Extended Family Kinship, Study Of The Extended Family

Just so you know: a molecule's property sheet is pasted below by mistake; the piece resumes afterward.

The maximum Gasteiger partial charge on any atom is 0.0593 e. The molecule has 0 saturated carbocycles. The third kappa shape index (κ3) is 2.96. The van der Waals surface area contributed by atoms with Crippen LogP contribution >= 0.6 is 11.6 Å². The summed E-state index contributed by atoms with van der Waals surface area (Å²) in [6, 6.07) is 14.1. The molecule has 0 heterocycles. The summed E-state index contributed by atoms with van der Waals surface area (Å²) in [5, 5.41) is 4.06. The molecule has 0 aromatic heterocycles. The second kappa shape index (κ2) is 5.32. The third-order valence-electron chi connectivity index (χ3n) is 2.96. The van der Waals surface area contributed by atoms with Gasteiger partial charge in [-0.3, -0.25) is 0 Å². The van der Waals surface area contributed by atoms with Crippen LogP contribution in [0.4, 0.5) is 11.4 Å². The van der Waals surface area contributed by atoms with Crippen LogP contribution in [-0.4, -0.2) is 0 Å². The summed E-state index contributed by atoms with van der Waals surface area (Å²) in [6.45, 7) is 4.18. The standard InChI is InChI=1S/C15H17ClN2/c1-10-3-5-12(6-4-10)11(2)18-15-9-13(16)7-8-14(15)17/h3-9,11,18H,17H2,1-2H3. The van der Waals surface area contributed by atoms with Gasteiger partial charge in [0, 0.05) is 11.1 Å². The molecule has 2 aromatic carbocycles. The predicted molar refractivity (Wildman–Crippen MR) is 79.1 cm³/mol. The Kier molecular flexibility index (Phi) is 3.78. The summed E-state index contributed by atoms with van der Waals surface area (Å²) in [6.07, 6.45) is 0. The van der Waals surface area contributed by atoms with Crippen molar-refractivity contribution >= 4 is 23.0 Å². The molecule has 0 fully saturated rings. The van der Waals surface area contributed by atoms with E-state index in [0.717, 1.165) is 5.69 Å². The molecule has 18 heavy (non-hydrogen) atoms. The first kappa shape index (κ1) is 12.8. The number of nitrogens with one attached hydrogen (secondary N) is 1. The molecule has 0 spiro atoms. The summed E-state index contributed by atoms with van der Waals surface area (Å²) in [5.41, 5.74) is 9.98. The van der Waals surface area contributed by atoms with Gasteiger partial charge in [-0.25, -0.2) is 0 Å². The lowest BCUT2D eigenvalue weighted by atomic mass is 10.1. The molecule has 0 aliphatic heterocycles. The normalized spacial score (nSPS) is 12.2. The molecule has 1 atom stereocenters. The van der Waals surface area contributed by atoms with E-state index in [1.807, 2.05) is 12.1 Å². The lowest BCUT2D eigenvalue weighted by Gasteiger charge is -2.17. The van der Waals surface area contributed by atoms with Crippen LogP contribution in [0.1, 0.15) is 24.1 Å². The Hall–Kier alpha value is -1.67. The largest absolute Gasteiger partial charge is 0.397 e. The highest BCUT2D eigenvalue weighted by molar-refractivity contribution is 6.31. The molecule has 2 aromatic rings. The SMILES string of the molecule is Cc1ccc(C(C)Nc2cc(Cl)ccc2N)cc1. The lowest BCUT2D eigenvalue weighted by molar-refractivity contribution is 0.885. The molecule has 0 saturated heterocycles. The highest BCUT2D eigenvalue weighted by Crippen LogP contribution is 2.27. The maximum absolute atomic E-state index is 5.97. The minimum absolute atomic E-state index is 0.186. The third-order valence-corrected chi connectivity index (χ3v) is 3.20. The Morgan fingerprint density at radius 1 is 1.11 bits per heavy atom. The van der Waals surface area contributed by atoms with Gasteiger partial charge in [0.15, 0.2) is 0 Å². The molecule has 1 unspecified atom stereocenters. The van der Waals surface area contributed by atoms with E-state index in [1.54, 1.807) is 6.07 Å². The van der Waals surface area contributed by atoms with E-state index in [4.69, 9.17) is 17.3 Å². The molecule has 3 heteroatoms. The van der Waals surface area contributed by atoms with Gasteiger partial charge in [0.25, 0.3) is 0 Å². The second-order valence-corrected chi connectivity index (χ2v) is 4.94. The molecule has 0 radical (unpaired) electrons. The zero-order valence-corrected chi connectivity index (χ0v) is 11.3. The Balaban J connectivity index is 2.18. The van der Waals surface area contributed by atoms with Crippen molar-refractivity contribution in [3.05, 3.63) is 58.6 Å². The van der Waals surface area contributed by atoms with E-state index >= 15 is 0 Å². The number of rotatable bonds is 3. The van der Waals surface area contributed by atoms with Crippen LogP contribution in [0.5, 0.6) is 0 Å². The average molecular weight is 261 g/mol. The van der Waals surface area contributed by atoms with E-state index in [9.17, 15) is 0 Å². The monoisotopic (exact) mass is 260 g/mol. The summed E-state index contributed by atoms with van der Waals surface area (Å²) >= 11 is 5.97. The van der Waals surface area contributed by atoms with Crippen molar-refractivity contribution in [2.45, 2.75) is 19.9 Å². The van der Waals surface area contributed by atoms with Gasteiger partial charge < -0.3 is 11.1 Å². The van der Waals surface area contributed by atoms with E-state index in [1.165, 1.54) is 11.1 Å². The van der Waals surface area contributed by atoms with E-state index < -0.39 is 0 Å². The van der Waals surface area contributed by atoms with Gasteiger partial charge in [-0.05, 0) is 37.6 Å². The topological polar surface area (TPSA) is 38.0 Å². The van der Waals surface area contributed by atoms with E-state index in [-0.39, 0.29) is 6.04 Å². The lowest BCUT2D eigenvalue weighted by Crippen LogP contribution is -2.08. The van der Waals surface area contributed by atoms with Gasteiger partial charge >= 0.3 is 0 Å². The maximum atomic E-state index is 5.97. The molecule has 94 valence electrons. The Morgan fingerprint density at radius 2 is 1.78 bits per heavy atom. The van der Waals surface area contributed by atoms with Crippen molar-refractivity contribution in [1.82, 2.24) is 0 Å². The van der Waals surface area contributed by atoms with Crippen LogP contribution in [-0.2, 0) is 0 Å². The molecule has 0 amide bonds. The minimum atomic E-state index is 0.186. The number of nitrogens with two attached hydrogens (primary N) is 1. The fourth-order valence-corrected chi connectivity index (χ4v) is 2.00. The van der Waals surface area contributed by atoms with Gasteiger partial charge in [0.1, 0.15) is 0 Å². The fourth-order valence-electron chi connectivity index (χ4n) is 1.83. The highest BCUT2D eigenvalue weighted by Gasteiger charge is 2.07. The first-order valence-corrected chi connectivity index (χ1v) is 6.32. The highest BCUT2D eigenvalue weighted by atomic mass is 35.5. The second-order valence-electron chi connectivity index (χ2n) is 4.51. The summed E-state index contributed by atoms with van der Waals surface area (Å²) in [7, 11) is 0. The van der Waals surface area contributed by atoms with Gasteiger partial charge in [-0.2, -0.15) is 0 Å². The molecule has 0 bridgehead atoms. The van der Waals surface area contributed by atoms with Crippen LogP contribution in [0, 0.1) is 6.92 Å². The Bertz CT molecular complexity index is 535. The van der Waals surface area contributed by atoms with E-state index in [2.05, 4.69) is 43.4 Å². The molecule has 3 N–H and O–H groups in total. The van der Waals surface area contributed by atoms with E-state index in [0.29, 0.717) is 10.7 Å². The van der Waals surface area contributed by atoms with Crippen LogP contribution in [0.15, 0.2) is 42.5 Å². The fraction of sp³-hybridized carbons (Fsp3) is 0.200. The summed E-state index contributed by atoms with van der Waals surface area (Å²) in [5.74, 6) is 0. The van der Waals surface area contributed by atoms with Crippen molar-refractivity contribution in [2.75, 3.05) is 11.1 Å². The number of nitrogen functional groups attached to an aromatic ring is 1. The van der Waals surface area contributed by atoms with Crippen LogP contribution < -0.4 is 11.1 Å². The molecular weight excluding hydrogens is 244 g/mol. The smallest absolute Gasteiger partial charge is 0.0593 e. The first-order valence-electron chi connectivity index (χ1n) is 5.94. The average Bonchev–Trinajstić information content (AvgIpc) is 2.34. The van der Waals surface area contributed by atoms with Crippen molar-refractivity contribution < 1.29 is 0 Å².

All societies have a concept of extended family. Its relative importance, structure, and functions, however, vary according to the particular culture. Traditionally, the term extended family has been applied to the kinship network of social and economic ties composed of the nuclear family (parents and children) plus other, less immediate, relatives. Study of the extended family unites two independent concepts: the household and kinship ties. The former refers to co-residence, whereas the latter implies relationship. When extended families share a common household, those most likely to be residents are the household heads' brothers and sisters, grandparents and grandchildren, and depending on the society, aunts and uncles. The social and economic importance of extended family can most readily be seen when family members are living together; however, this does not discount the importance of kinship ties. Even in societies where extended families do not reside together and nuclear family households predominate, the nuclear family may rely on extended kin to assist with basic day-to-day activities such as child or elder care and may be emotionally and economically codependent on family members outside the household.
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